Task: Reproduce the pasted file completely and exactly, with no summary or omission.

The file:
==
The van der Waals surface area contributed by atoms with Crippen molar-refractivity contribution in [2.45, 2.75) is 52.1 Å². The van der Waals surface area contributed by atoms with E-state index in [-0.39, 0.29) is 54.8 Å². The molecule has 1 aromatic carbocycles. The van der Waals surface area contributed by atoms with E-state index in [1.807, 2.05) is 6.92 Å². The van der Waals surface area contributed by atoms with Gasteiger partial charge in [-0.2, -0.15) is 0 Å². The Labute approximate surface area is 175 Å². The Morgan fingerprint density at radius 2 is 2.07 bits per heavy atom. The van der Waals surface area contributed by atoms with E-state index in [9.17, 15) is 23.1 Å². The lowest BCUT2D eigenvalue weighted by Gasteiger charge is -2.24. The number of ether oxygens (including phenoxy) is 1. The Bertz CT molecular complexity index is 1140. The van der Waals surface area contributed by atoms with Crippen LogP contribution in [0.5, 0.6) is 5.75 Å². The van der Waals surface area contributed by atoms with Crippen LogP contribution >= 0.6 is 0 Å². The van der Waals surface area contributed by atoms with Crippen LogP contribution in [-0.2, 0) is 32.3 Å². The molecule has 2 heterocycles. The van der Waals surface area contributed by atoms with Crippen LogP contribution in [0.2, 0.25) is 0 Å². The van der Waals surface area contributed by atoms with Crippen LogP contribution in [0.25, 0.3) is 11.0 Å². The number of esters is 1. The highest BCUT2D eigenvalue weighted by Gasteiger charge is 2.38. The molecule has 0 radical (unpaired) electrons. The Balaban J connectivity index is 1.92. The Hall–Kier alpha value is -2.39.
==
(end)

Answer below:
The van der Waals surface area contributed by atoms with Crippen molar-refractivity contribution in [2.45, 2.75) is 52.1 Å². The van der Waals surface area contributed by atoms with E-state index in [-0.39, 0.29) is 54.8 Å². The molecule has 1 aromatic carbocycles. The van der Waals surface area contributed by atoms with E-state index in [1.807, 2.05) is 6.92 Å². The van der Waals surface area contributed by atoms with Gasteiger partial charge in [-0.2, -0.15) is 0 Å². The Labute approximate surface area is 175 Å². The Morgan fingerprint density at radius 2 is 2.07 bits per heavy atom. The van der Waals surface area contributed by atoms with E-state index in [9.17, 15) is 23.1 Å². The lowest BCUT2D eigenvalue weighted by Gasteiger charge is -2.24. The number of ether oxygens (including phenoxy) is 1. The Bertz CT molecular complexity index is 1140. The van der Waals surface area contributed by atoms with Crippen LogP contribution in [0.5, 0.6) is 5.75 Å². The van der Waals surface area contributed by atoms with Crippen LogP contribution >= 0.6 is 0 Å². The van der Waals surface area contributed by atoms with Crippen LogP contribution in [-0.2, 0) is 32.3 Å². The molecule has 2 heterocycles. The van der Waals surface area contributed by atoms with Crippen LogP contribution in [0.2, 0.25) is 0 Å². The van der Waals surface area contributed by atoms with Crippen LogP contribution in [0.25, 0.3) is 11.0 Å². The number of esters is 1. The highest BCUT2D eigenvalue weighted by Gasteiger charge is 2.38. The molecule has 0 radical (unpaired) electrons. The Balaban J connectivity index is 1.92. The Hall–Kier alpha value is -2.39.